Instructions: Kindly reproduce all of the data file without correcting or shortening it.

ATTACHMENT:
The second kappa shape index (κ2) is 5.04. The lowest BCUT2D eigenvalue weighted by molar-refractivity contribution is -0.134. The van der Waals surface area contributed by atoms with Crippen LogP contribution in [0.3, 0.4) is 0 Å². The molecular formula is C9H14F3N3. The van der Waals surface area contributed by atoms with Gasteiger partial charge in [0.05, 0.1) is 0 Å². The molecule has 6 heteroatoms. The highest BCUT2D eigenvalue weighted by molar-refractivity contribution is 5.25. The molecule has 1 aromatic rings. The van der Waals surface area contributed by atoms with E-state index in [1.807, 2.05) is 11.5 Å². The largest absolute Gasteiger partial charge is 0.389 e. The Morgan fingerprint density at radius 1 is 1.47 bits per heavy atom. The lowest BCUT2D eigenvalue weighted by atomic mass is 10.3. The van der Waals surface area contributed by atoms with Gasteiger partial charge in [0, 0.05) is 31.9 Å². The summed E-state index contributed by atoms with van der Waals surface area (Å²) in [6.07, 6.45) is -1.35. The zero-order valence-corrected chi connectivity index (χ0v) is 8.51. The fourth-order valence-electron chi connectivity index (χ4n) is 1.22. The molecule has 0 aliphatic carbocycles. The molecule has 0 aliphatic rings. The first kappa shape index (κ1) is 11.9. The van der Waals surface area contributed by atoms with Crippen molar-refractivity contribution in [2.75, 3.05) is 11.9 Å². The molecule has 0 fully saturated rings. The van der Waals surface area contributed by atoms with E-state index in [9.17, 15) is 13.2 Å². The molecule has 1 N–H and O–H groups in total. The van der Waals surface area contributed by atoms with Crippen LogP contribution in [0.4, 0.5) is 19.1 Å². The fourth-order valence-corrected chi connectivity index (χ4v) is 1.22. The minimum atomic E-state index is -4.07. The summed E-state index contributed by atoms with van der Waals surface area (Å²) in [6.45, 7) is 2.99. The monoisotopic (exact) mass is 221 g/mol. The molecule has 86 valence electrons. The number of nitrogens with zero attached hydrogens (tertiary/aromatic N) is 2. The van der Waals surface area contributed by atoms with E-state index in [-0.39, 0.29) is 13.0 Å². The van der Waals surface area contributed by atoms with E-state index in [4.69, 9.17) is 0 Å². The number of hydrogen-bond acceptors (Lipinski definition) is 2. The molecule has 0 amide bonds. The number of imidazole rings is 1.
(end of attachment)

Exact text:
The second kappa shape index (κ2) is 5.04. The lowest BCUT2D eigenvalue weighted by molar-refractivity contribution is -0.134. The van der Waals surface area contributed by atoms with Crippen LogP contribution in [0.3, 0.4) is 0 Å². The molecular formula is C9H14F3N3. The van der Waals surface area contributed by atoms with Gasteiger partial charge in [0.05, 0.1) is 0 Å². The molecule has 6 heteroatoms. The highest BCUT2D eigenvalue weighted by molar-refractivity contribution is 5.25. The molecule has 1 aromatic rings. The van der Waals surface area contributed by atoms with E-state index in [1.807, 2.05) is 11.5 Å². The largest absolute Gasteiger partial charge is 0.389 e. The Morgan fingerprint density at radius 1 is 1.47 bits per heavy atom. The lowest BCUT2D eigenvalue weighted by atomic mass is 10.3. The van der Waals surface area contributed by atoms with Gasteiger partial charge in [0, 0.05) is 31.9 Å². The summed E-state index contributed by atoms with van der Waals surface area (Å²) in [6.07, 6.45) is -1.35. The zero-order valence-corrected chi connectivity index (χ0v) is 8.51. The fourth-order valence-electron chi connectivity index (χ4n) is 1.22. The molecule has 0 aliphatic carbocycles. The molecule has 0 aliphatic rings. The first kappa shape index (κ1) is 11.9. The van der Waals surface area contributed by atoms with Crippen molar-refractivity contribution in [2.75, 3.05) is 11.9 Å². The molecule has 0 fully saturated rings. The van der Waals surface area contributed by atoms with E-state index in [9.17, 15) is 13.2 Å². The molecule has 1 N–H and O–H groups in total. The van der Waals surface area contributed by atoms with Crippen LogP contribution in [0.4, 0.5) is 19.1 Å². The fourth-order valence-corrected chi connectivity index (χ4v) is 1.22. The minimum atomic E-state index is -4.07. The summed E-state index contributed by atoms with van der Waals surface area (Å²) in [6.45, 7) is 2.99. The monoisotopic (exact) mass is 221 g/mol. The molecule has 86 valence electrons. The number of nitrogens with zero attached hydrogens (tertiary/aromatic N) is 2. The van der Waals surface area contributed by atoms with E-state index in [-0.39, 0.29) is 13.0 Å². The van der Waals surface area contributed by atoms with E-state index in [4.69, 9.17) is 0 Å². The number of hydrogen-bond acceptors (Lipinski definition) is 2. The molecule has 0 amide bonds. The number of imidazole rings is 1.